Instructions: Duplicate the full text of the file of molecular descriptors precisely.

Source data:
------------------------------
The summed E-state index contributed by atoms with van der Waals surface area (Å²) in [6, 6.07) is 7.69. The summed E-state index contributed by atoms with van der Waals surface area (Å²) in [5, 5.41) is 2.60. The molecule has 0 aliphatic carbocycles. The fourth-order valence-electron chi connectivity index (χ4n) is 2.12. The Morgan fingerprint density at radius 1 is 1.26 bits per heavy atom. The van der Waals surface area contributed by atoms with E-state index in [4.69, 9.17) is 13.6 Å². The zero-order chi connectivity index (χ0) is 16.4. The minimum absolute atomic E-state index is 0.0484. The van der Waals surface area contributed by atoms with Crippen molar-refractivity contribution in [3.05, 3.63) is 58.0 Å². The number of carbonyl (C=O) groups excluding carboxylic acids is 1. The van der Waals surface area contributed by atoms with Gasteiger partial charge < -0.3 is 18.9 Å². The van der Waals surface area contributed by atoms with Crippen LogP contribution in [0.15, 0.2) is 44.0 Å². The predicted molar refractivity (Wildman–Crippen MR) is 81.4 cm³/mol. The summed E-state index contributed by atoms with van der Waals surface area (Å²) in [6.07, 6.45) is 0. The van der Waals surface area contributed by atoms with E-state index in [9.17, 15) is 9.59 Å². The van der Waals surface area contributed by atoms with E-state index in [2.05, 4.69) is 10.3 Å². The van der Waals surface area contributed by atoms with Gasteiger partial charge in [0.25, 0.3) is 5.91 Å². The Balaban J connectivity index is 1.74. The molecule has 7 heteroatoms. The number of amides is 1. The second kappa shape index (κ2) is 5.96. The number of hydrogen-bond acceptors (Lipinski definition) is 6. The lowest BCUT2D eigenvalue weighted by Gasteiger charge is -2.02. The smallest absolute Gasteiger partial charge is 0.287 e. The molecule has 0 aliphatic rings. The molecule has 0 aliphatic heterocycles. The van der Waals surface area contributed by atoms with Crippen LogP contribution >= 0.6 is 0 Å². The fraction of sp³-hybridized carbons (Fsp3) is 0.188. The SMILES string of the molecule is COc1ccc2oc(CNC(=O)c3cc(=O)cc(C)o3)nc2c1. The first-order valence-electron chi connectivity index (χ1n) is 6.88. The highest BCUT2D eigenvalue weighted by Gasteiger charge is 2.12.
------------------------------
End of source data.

The summed E-state index contributed by atoms with van der Waals surface area (Å²) in [6, 6.07) is 7.69. The summed E-state index contributed by atoms with van der Waals surface area (Å²) in [5, 5.41) is 2.60. The molecule has 0 aliphatic carbocycles. The fourth-order valence-electron chi connectivity index (χ4n) is 2.12. The Morgan fingerprint density at radius 1 is 1.26 bits per heavy atom. The van der Waals surface area contributed by atoms with E-state index in [4.69, 9.17) is 13.6 Å². The zero-order chi connectivity index (χ0) is 16.4. The minimum absolute atomic E-state index is 0.0484. The van der Waals surface area contributed by atoms with Crippen molar-refractivity contribution in [3.05, 3.63) is 58.0 Å². The number of carbonyl (C=O) groups excluding carboxylic acids is 1. The van der Waals surface area contributed by atoms with Gasteiger partial charge < -0.3 is 18.9 Å². The van der Waals surface area contributed by atoms with Crippen LogP contribution in [0.15, 0.2) is 44.0 Å². The predicted molar refractivity (Wildman–Crippen MR) is 81.4 cm³/mol. The summed E-state index contributed by atoms with van der Waals surface area (Å²) in [6.07, 6.45) is 0. The van der Waals surface area contributed by atoms with E-state index in [9.17, 15) is 9.59 Å². The van der Waals surface area contributed by atoms with E-state index in [2.05, 4.69) is 10.3 Å². The van der Waals surface area contributed by atoms with Gasteiger partial charge in [0.25, 0.3) is 5.91 Å². The Balaban J connectivity index is 1.74. The molecule has 7 heteroatoms. The number of amides is 1. The second kappa shape index (κ2) is 5.96. The number of hydrogen-bond acceptors (Lipinski definition) is 6. The lowest BCUT2D eigenvalue weighted by Gasteiger charge is -2.02. The smallest absolute Gasteiger partial charge is 0.287 e. The molecule has 0 aliphatic rings. The molecule has 0 aliphatic heterocycles. The van der Waals surface area contributed by atoms with Crippen LogP contribution >= 0.6 is 0 Å². The fraction of sp³-hybridized carbons (Fsp3) is 0.188. The SMILES string of the molecule is COc1ccc2oc(CNC(=O)c3cc(=O)cc(C)o3)nc2c1. The first-order valence-electron chi connectivity index (χ1n) is 6.88. The highest BCUT2D eigenvalue weighted by Gasteiger charge is 2.12.